When heading into the yard for refit, winter works or routine maintenance, a superyacht is often exposed to an increased risk. “These circumstances ultimately affect the insurance cover because owners need to make sure that the coverage they have in place is sufficient for the planned works and that their policy covers dry-dock periods,” explains Jens Ploch, superyacht sales manager at Pantaenius Yacht Insurance. “This is one of the major reasons why the involvement of the yacht’s insurance provider in planned refits is usually regarded as a necessity.”

Another factor often overlooked is that refit and maintenance contracts will include a clause that waives the yard’s liability to some extent. Such clauses or waivers essentially transfer a shipyard's liability for damage to the vessel to the client and limits the rights of recourse of both the owner and the yacht's hull insurer. In a recent conversation with SuperyachtNews, a prolific yacht manager explained that this is something his team is constantly flagging with yachts going into refit or maintenance periods, and that captains and owners need to be more aware of the implications of signing shipyard terms and conditions without first communicating with the yacht’s insurance company.

Waivers of liability

“The majority of yard lifting, refit or repair contracts contain a Limitation or Waiver Clause in respect of the yard’s liability to the owner and vessel – these are generally restrictive or complete Waivers of Liability,” comments Paul Miller, director of underwriting at Hiscox. “Essentially, when a boat goes into a shipyard, the yard wants a waiver of responsibility should anything go wrong. A typical example might be where the ‘yard limits its liability to €250,000 or the value of the work, whichever the lesser’. This is very restrictive for a yacht worth €100 million that is signing a €10-million refit contract.” 

Miller advises that the ICOMIA refit contract works well in this respect and most European yards will have reasonable clauses, but different countries will have different attitudes. “A reasonable amount would be for a yard to have up to €10 million worth of cover and request a waiver for anything in excess of that, and most insurers are happy with this,” he recommends.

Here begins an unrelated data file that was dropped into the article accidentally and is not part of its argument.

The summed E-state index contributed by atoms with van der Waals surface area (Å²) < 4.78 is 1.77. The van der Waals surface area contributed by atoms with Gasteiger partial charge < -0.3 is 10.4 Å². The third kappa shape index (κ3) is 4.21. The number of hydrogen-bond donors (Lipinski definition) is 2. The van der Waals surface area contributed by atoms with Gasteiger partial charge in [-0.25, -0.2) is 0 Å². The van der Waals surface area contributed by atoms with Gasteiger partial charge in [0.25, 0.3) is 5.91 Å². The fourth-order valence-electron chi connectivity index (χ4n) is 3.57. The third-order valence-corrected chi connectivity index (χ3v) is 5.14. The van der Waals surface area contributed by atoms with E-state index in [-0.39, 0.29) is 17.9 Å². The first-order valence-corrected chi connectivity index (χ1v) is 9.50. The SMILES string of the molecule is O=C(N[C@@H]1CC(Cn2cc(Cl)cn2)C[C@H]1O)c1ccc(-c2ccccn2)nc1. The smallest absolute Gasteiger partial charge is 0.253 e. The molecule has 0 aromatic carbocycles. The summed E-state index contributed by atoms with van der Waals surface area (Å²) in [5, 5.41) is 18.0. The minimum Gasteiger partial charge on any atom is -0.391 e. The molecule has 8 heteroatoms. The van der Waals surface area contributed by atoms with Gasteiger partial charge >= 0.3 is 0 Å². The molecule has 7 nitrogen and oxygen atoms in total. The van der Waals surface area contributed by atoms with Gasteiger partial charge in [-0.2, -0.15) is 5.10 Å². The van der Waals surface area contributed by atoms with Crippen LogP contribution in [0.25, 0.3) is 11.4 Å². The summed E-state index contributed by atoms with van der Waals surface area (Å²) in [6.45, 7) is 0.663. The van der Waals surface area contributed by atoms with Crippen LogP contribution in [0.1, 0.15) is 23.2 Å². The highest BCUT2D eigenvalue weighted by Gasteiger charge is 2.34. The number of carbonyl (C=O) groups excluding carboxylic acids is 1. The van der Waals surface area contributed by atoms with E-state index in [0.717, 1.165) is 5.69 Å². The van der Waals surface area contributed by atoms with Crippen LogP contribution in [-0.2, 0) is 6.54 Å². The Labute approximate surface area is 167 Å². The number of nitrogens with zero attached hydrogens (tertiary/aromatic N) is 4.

Legally captains and owners cannot sign these waivers without the prior agreement of their insurance company. If they do then this will invalidate the insurance contract and the yacht may no longer be covered. Unfortunately, this is something that insurance providers observe often due to a lack of awareness of the potential consequences.

"The other issue for us as insurers is that we only get told last minute about refit contracts, and that happens far too frequently," says Miller. "If we are given enough warning, then there is often room for negotiation about these waivers. Sometimes the yards will try and back the clients into a corner, and it is just the yards trying to be commercial, but they will try to push the exposure onto the owners, so it is up to the captains and the managers to push back."

Other issues can occur when a yacht goes into a yard and then the captain decides to get other works done and starts to deal with contractors directly. "This means that the yacht is responsible for those works and not the yard," Miller points out. "The benefit of doing everything through the yard and paying the extra premium is that they have the shiprepairers' liability insurance in place, but that is not really understood."

Aggravation of risk

A refit on a yacht often represents a substantial investment for the yacht owner. Whether this investment represents an aggravation of risk is another factor to consider and depends on the perspective from which the matter is viewed, plus the type of works that are being carried out on the yacht.

“For the owner, there is definitely an increase in risk as he has more capital invested in his yacht and, in a worst-case scenario of loss or damage befalling the vessel, the owner may suffer a greater financial loss than he would have incurred before the refit,” says Ploch. “The owner may wish to consider insuring this additional exposure. Usually underwriters would be willing to insure the additional investment, unless the works carried out during the refit are deemed to be maintenance works, which would not represent an increase in the objective value of the yacht itself.”

Ploch points out that if, however, substantial modifications to the yacht are being carried out, for example increasing the hull length, increasing the engine output and speed of the vessel or carrying out modifications to the yacht that may have a direct or indirect influence on the seaworthiness and structure of the yacht or its classification, these would definitely present an aggravation of risk for the underwriters.

“It is important to note that any material change to, or aggravation of, the risk must be disclosed to insurers immediately for further risk assessment,” advises Ploch. “Insurers may need to amend the terms and conditions of the policy, or adjust the premium, in order to continue full cover for the revised risk.”

Insurance companies, Pantaenius included, can offer special refit or fitting-out clauses with cover specifically designed for the period during which the yacht is ‘under construction’. “Materials, tools and equipment can be insured, usually at preferential rates,” Ploch concludes. “We encourage owners, captains and managers alike to contact their insurance partners before any works are carried out or contracts are signed, to assess and address any insurance implications.”

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